(1) A space allocated for a particular item of information. A tax form, for example, contains a number of fields: one for your name, one for your Social Security number, one for your income, and so on. In database systems, fields are the smallest units of information you can access. In spreadsheets, fields are called cells.
Most fields have certain attributes associated with them. For example, some fields are numeric whereas others are textual, some are long, while others are short. In addition, every field has a name, called the field name.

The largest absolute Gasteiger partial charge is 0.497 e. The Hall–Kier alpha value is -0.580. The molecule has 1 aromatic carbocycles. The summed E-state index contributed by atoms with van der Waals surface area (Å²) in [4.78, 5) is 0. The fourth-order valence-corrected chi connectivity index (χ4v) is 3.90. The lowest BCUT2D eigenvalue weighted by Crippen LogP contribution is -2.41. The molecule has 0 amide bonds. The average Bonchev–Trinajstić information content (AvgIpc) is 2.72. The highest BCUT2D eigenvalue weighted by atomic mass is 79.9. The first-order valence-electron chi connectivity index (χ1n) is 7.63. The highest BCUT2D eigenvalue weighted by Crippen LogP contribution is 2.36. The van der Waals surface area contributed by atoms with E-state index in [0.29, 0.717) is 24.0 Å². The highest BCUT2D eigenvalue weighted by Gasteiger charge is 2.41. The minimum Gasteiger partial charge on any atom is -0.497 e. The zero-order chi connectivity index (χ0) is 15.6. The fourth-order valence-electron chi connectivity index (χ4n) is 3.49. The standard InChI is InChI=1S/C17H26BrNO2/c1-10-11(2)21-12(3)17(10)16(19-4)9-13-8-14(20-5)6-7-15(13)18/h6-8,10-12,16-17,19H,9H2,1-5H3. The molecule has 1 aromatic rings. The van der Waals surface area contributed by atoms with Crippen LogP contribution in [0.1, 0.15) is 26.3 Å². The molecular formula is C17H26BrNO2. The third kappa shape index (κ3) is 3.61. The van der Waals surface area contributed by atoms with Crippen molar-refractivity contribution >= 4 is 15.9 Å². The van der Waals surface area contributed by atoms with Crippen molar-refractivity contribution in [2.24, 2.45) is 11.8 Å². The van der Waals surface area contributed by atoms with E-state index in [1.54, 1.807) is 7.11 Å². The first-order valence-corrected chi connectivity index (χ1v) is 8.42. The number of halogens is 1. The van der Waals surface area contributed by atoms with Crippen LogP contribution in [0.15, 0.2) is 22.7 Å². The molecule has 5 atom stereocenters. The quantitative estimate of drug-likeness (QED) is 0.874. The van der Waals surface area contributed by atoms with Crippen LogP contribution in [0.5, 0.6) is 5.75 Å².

In database management systems, a field can be required, optional, or calculated. A required field is one in which you must enter data, while an optional field is one you may leave blank. A calculated field is one whose value is derived from some formula involving other fields. You do not enter data into a calculated field; the system automatically determines the correct value.
A collection of fields is called a record.
(2) The phrase in the field refers to any geographical location other than the factory or office where a product was created. Similarly, a field representative is an employee who represents a company in distant locations.